|Draft Companies (Particulars of Usual Residential Address) (Confidentiality Orders) Regulations 2002
Mr. John Battle (Leeds, West): I have campaigned for eight years to get company information about an asbestos company in my constituency that closed. The owner of that company, which is now American, has put it into voluntary administration and liquidation. Will the Minister assure me that while tightening up procedures to protect people at Huntingdon, we will not leave loopholes to protect companies and allow them to evade their liabilities? Will he assure me that the word ''confidential'' will refer to the personal security of an individual, and that it will not be used as a screen under the heading of ''commercial confidentiality''? Commercial confidentiality is often used as a smokescreen to deny people legitimate information. If the regulations were used in that way, I could not support them this afternoon.
Nigel Griffiths: I assure my hon. Friend and the Committee that we do not intend to apply the regulations in that way. Only directors who can satisfy the Secretary of State that they, or anyone who lives with them, are at serious risk of violence or intimidation will be granted a confidentiality order. I am grateful to my hon. Friend for allowing me to point that out.
Mr. Mark Field (Cities of London and Westminster): I wish to raise one of my worries about microfiche records that go back over a long time. Clearly, it would be easy for individuals who are used to looking into their family tree to use a process of elimination, going back over previous years, to discover the home address of directors who could be on a hit list. Indeed, people could discover the former home address of such directors, which could be the address of an innocent third party who could be victimised. Has the Minister considered providing protection to such innocent third parties?
Nigel Griffiths: The hon. Gentleman makes a reasonable point. However, I stressed that it is not practical to trawl back through records in Companies House and to make changes relating to people who
Column Number: 007live in a house that was occupied by a person who was subject to illegal threats. We must make as clean a start as possible, which is why we have drafted the regulations.
I hope that that addresses the hon. Gentleman's point, although I recognise that people may be left out who may be subject to intimidation but are not connected with a person who is suffering illegal attack, harassment or abuse in any way except that they are staying in that person's property.
The Committee will want to know that the Joint Committee on Statutory Instruments has approved all five sets of regulations, and I commend the regulations to the Committee.
Mr. Nigel Waterson (Eastbourne): It is a great pleasure to serve under your chairmanship, Mr. Hurst. I am sure that your heart sank, like mine, when you saw the list of statutory instruments and the mass of paperwork that is attached to them, and that it sank even more when you saw the number of distinguished ex-Ministers who are serving on the Committee and the flock of officials who have come to help us with our deliberations.
Nigel Griffiths: I hope that I am included.
Mr. Waterson: The Minister's abilities are well know to all of us.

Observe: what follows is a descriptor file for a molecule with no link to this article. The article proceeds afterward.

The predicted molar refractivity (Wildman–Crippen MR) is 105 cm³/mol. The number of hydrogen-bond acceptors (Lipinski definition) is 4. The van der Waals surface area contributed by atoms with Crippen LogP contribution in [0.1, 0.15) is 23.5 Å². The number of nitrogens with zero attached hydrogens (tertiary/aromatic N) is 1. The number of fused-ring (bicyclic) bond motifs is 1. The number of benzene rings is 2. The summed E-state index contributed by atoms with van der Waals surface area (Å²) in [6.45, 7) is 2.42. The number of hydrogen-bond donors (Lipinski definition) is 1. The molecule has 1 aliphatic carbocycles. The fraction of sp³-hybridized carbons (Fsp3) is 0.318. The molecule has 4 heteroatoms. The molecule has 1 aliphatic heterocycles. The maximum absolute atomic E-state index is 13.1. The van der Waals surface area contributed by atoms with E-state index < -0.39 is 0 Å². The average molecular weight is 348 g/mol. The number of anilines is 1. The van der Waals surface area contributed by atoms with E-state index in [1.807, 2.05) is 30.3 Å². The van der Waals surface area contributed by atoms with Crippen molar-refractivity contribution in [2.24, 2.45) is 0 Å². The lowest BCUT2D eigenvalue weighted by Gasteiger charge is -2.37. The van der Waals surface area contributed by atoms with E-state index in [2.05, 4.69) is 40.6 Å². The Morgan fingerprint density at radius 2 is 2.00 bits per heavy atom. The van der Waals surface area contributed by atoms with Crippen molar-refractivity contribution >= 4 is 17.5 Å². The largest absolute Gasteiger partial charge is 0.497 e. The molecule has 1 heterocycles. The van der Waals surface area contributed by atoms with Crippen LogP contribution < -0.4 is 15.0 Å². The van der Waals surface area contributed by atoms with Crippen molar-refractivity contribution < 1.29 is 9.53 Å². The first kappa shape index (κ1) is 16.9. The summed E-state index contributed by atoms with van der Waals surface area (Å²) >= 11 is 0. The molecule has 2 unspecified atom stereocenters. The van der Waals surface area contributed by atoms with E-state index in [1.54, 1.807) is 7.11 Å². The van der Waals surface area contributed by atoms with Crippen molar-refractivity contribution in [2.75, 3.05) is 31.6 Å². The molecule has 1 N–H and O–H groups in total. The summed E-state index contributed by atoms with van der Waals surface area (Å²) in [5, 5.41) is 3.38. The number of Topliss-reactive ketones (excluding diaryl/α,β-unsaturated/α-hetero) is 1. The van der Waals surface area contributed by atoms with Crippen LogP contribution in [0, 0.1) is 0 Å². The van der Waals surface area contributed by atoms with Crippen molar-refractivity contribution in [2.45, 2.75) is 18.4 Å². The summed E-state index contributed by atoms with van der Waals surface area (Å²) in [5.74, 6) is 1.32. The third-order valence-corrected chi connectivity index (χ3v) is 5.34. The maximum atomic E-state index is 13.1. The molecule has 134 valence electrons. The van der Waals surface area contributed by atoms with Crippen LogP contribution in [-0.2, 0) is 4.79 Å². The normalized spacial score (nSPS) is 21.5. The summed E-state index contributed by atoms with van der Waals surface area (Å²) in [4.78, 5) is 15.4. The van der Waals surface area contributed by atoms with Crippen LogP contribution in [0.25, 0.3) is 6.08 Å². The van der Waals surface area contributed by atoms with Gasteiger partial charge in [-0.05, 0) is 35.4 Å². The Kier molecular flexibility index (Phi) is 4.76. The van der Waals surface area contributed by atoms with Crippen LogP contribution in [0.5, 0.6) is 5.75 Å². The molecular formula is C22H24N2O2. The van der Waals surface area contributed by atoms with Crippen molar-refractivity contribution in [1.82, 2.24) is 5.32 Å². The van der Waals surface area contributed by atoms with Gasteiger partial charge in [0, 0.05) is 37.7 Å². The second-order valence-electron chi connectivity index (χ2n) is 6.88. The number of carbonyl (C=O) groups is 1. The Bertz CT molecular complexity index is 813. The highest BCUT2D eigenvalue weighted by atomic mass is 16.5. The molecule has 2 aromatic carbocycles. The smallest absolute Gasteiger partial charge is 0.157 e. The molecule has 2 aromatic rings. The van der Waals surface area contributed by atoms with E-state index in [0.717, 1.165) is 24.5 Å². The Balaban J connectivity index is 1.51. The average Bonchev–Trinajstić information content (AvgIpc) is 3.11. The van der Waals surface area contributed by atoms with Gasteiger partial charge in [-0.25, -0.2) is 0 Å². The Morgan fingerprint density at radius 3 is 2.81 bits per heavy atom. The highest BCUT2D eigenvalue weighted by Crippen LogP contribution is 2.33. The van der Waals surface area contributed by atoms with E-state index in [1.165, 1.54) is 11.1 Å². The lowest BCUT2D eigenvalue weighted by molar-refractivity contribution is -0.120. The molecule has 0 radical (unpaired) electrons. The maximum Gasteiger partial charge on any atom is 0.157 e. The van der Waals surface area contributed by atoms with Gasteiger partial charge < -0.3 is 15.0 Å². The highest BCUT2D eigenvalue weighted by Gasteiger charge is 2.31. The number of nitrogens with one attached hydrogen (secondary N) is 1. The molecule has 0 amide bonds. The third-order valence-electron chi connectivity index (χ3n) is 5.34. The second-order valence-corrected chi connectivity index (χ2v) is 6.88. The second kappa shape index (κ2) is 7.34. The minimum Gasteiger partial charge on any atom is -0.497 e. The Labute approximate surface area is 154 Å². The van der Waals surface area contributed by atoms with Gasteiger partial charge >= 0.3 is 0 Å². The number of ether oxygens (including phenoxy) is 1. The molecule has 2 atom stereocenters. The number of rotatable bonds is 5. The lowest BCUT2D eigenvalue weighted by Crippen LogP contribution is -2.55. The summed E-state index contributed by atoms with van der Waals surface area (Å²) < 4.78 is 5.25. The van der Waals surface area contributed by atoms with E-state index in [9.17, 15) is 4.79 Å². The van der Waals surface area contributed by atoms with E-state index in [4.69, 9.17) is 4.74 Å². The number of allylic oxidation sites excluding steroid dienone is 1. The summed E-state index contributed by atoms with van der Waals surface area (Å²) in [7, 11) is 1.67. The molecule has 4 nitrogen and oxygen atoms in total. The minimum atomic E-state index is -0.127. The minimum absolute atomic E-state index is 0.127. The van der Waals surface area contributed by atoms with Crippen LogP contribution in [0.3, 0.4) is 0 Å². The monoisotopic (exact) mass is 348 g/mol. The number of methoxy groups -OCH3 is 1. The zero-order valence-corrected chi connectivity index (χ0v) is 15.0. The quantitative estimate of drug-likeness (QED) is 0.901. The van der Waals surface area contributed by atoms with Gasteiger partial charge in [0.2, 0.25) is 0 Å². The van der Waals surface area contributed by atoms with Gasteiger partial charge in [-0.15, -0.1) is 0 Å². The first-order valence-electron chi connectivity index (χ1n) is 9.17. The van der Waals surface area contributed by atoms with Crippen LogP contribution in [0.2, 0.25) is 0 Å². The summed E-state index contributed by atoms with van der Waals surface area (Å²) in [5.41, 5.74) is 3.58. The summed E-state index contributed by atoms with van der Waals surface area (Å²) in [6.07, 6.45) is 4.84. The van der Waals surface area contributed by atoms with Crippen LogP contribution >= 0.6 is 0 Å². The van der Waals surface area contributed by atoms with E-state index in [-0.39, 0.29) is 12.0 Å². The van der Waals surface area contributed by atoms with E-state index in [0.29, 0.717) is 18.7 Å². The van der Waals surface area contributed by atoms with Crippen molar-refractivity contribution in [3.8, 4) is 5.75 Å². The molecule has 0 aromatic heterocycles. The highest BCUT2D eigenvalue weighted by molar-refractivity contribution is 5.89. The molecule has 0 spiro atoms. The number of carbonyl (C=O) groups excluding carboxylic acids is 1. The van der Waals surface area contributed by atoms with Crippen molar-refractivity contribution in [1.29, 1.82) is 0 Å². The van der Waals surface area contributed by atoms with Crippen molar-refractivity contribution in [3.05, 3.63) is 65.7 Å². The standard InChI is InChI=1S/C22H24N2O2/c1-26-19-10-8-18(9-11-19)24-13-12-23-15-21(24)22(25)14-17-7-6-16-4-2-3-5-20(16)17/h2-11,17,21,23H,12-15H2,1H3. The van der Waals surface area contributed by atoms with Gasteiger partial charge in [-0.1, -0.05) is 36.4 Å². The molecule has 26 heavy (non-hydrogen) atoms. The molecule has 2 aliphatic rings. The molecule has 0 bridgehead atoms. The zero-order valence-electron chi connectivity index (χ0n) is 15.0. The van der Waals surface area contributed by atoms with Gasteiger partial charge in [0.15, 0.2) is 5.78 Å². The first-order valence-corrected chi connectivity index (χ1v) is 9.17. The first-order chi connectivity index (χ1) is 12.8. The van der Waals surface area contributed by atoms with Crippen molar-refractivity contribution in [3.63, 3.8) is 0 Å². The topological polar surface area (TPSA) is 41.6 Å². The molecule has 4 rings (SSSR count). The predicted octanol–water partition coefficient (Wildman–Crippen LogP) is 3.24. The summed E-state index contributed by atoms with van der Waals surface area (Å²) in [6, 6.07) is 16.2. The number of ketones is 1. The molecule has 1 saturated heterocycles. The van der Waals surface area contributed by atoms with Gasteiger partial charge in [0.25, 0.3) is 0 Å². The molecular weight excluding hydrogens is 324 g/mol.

After reading the regulations, we were relieved to find that they are all about the detailed mechanics—the Minister described them succinctly—of giving protection to people who are subject to threats, violence and intimidation in their commercial life. The hon. Member for Knowsley, North and Sefton, East (Mr. Howarth) referred to the obvious example of Huntingdon Life Sciences. At least one major player in that company has been quite badly assaulted; on the steps of his home, if I remember rightly. The regulations will give companies and limited liability partnerships the protection of confidentiality.
As the Minister rightly points out, debate on the subject goes back to the Criminal Justice and Police Act 2001. Sadly, we are not to have the pleasure of a Criminal Justice Bill 2002, for reasons that will no doubt be debated shortly on the Floor of the House. The 2001 Act made an amendment to the Companies Act 1985. That had cross-party support, as have the measures under discussion.
The Minister rightly says that since 1917 we have held the principle that there must be transparency on the directors' details, including their addresses, held in the register at Companies House. Ordinarily, no one on the Committee would disagree with that principle, but in recent years there has been an upsurge in the number of people with very strong views about issues such as animal rights who feel no compunction about using violence and intimidation to carry forward those views. It is interesting that when we Members of Parliament stand for re-election, we put our home address on the ballot paper. We would be firm targets for anyone who cared to target us. Hon. Members may
Column Number: 008remember that my predecessor was murdered by the IRA 12 years ago.
We are talking about a specific group of people, and the Minister is right—particularly in the light of the two careful interventions made—to emphasise that. The provision will probably affect a small number of directors, who must jump a number of hurdles before they are allowed to take advantage of it, including an assessment of risk made by the police. The provision will affect only those directors who are